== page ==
I am a firm believer in value-based pricing. But more often than not, companies don’t commit the time nor the resources to uncover and quantify the value they create for their customers. Instead, they depend on cost-plus pricing, market pricing, or even “gut-feeling” pricing because that is what they have done historically.
In lieu of value-based pricing, using a data-driven pricing approach is often the next best option. In fact, data analysis is a critical step in price setting or refining prices.
Let me tell you a story about harnessing the power of pricing analytics. Fifteen years ago, I was in charge of worldwide pricing for a data storage company that mainly sold hard drives. It was my responsibility to set the channel price in the Americas, EMEA, and APAC. Before I was assigned the role, the only piece of pricing data collected was the competitive price. Interestingly, this data was supplied by the sales team, who received the data from the distributors. I had a strong suspicion this data was compromised as the distributors had the motive to reduce our pricing to them in order to make more profit.
To get a more balanced picture of pricing, I immediately searched for additional data sources. I found an IT person with incredible knowledge of the data collected in the accounting systems. With his help, we pulled together reports that painted a picture of demand, supply, and distributor operations.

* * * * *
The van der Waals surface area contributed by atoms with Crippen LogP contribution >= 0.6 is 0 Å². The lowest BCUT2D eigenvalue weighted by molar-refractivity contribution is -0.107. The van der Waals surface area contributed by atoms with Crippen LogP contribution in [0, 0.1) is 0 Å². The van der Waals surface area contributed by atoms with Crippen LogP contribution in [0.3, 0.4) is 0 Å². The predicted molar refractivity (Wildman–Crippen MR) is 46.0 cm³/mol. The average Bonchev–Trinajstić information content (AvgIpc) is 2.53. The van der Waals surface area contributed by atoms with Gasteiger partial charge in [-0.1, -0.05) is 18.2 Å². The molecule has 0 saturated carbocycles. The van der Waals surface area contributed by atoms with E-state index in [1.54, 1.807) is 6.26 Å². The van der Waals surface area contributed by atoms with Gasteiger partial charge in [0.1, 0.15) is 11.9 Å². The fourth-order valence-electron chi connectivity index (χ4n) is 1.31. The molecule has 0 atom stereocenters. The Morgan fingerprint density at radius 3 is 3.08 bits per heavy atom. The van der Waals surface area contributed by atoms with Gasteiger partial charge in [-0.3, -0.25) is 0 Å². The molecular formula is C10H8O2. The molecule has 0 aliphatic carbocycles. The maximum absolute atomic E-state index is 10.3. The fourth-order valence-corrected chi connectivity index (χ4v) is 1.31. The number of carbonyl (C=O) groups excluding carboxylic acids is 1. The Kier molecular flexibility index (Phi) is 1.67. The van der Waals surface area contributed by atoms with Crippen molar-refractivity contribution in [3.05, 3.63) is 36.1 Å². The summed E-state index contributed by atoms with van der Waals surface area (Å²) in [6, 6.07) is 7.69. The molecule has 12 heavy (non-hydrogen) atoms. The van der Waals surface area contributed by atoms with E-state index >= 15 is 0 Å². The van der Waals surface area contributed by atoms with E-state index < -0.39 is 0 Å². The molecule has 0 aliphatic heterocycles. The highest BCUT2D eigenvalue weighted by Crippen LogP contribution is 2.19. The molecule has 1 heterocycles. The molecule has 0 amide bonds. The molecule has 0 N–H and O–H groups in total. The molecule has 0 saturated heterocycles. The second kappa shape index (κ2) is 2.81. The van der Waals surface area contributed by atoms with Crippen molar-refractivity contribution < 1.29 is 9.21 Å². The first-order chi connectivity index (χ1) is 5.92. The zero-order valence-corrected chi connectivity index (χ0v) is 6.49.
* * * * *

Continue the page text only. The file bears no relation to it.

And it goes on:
Within a month, we had weekly reports that examined:
- Special pricing authority requests by both region and product. This told us:
- How often and at what volume special pricing was requested. From this, we could see whether there had been pricing pressure across a region or just for a specific opportunity.
- Which distributor originated the special pricing request and if there was consistency across the region.
- Distributor inventory reports. We had access to the distributors’ inventory levels, so we started pulling reports based on inventory levels like:
- “Weeks on Hand” reports: These helped us see if distributors were asking for pricing discounts when they had less than two weeks of supply.
- Inventory turnover reports: This provided a view of end-customer demand. From these, we learned distributors were asking for reduced prices even though the product only sat on their shelves for a day or two.
- Order demand reports. As it turns out, distributors placed regular product orders going out six months because they knew their customers had large builds. This proved our distributors had no reason to ask for discounted pricing as those orders had confirmed pricing.
Within a few months, we generated a robust pricing reporting system across all product lines and all three regions. Based on the data, we were able to make calculated decisions on whether to increase or decrease our list prices. As you can imagine, we INCREASED prices. In fact, we increased prices at a pace the industry had never experienced with little to no impact on order volumes, driving this price improvement straight to the bottom line.
The sales team pushed back on our new process, as they were getting an earful from the distributors who saw some of their profit become our profit. Explaining our new data-driven methodology to the sales teams in every region was a big task, though it was worth the effort as it took the emotion out of pricing decisions.
I still think value-based pricing is the best pricing method. But if you do not have the time or resources, data-driven pricing can impact decisions immediately. And with your successes, the increased profits will fund the resources to tackle value-based pricing initiatives.
My advice: find yourself a great data partner who understands all the information that lurks in the accounting and operational systems. You will be amazed at the number of reports you can generate and the impact you can have to drive higher margins!